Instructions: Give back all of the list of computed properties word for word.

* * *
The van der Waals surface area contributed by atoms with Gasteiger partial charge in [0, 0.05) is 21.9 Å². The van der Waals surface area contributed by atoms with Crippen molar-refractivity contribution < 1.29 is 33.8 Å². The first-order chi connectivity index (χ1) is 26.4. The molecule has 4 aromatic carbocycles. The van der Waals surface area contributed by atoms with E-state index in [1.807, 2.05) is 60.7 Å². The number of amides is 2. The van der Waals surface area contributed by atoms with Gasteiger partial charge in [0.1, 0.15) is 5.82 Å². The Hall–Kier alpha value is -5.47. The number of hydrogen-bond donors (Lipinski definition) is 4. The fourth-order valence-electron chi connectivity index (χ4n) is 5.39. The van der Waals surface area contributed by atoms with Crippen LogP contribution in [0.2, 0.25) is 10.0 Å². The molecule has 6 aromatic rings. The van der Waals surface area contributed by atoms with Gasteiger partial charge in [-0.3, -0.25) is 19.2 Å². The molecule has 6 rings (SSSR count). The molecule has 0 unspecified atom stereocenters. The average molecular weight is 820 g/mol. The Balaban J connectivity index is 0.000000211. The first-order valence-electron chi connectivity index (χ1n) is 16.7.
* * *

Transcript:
The van der Waals surface area contributed by atoms with Gasteiger partial charge in [0, 0.05) is 21.9 Å². The van der Waals surface area contributed by atoms with Crippen molar-refractivity contribution < 1.29 is 33.8 Å². The first-order chi connectivity index (χ1) is 26.4. The molecule has 4 aromatic carbocycles. The van der Waals surface area contributed by atoms with E-state index in [1.807, 2.05) is 60.7 Å². The number of amides is 2. The van der Waals surface area contributed by atoms with Gasteiger partial charge in [0.1, 0.15) is 5.82 Å². The Hall–Kier alpha value is -5.47. The number of hydrogen-bond donors (Lipinski definition) is 4. The fourth-order valence-electron chi connectivity index (χ4n) is 5.39. The van der Waals surface area contributed by atoms with Crippen LogP contribution in [0.2, 0.25) is 10.0 Å². The molecule has 6 aromatic rings. The van der Waals surface area contributed by atoms with Gasteiger partial charge in [-0.3, -0.25) is 19.2 Å². The molecule has 6 rings (SSSR count). The molecule has 0 unspecified atom stereocenters. The average molecular weight is 820 g/mol. The Balaban J connectivity index is 0.000000211. The first-order valence-electron chi connectivity index (χ1n) is 16.7.